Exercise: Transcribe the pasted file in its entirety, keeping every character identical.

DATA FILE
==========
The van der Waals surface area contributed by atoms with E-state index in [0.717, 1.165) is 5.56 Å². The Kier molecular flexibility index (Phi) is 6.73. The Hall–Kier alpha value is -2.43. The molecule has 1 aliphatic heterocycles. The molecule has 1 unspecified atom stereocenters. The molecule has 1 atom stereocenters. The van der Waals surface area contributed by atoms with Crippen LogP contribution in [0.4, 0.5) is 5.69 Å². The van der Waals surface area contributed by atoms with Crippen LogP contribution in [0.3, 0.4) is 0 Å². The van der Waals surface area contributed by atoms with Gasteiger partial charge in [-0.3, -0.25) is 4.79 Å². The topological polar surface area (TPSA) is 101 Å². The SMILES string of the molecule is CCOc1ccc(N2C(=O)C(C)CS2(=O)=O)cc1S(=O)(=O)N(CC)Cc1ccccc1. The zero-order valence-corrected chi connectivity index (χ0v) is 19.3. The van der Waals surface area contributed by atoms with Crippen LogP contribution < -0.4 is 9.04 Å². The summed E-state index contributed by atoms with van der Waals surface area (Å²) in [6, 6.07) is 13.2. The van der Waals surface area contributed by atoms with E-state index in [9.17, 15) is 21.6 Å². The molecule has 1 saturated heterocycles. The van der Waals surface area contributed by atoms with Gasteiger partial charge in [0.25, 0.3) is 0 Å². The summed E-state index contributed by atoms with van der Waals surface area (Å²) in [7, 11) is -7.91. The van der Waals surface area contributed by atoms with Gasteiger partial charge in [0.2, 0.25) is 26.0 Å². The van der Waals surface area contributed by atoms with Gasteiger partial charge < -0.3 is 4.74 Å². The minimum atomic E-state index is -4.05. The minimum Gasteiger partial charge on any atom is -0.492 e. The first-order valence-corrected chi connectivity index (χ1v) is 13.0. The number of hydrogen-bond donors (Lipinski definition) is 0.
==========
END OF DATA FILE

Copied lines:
The van der Waals surface area contributed by atoms with E-state index in [0.717, 1.165) is 5.56 Å². The Kier molecular flexibility index (Phi) is 6.73. The Hall–Kier alpha value is -2.43. The molecule has 1 aliphatic heterocycles. The molecule has 1 unspecified atom stereocenters. The molecule has 1 atom stereocenters. The van der Waals surface area contributed by atoms with Crippen LogP contribution in [0.4, 0.5) is 5.69 Å². The van der Waals surface area contributed by atoms with Crippen LogP contribution in [0.3, 0.4) is 0 Å². The van der Waals surface area contributed by atoms with Gasteiger partial charge in [-0.3, -0.25) is 4.79 Å². The topological polar surface area (TPSA) is 101 Å². The SMILES string of the molecule is CCOc1ccc(N2C(=O)C(C)CS2(=O)=O)cc1S(=O)(=O)N(CC)Cc1ccccc1. The zero-order valence-corrected chi connectivity index (χ0v) is 19.3. The van der Waals surface area contributed by atoms with Crippen LogP contribution < -0.4 is 9.04 Å². The summed E-state index contributed by atoms with van der Waals surface area (Å²) in [6, 6.07) is 13.2. The van der Waals surface area contributed by atoms with E-state index in [9.17, 15) is 21.6 Å². The molecule has 1 saturated heterocycles. The van der Waals surface area contributed by atoms with Gasteiger partial charge in [0.25, 0.3) is 0 Å². The summed E-state index contributed by atoms with van der Waals surface area (Å²) in [7, 11) is -7.91. The van der Waals surface area contributed by atoms with Gasteiger partial charge in [0.2, 0.25) is 26.0 Å². The van der Waals surface area contributed by atoms with Gasteiger partial charge < -0.3 is 4.74 Å². The minimum atomic E-state index is -4.05. The minimum Gasteiger partial charge on any atom is -0.492 e. The first-order valence-corrected chi connectivity index (χ1v) is 13.0. The number of hydrogen-bond donors (Lipinski definition) is 0.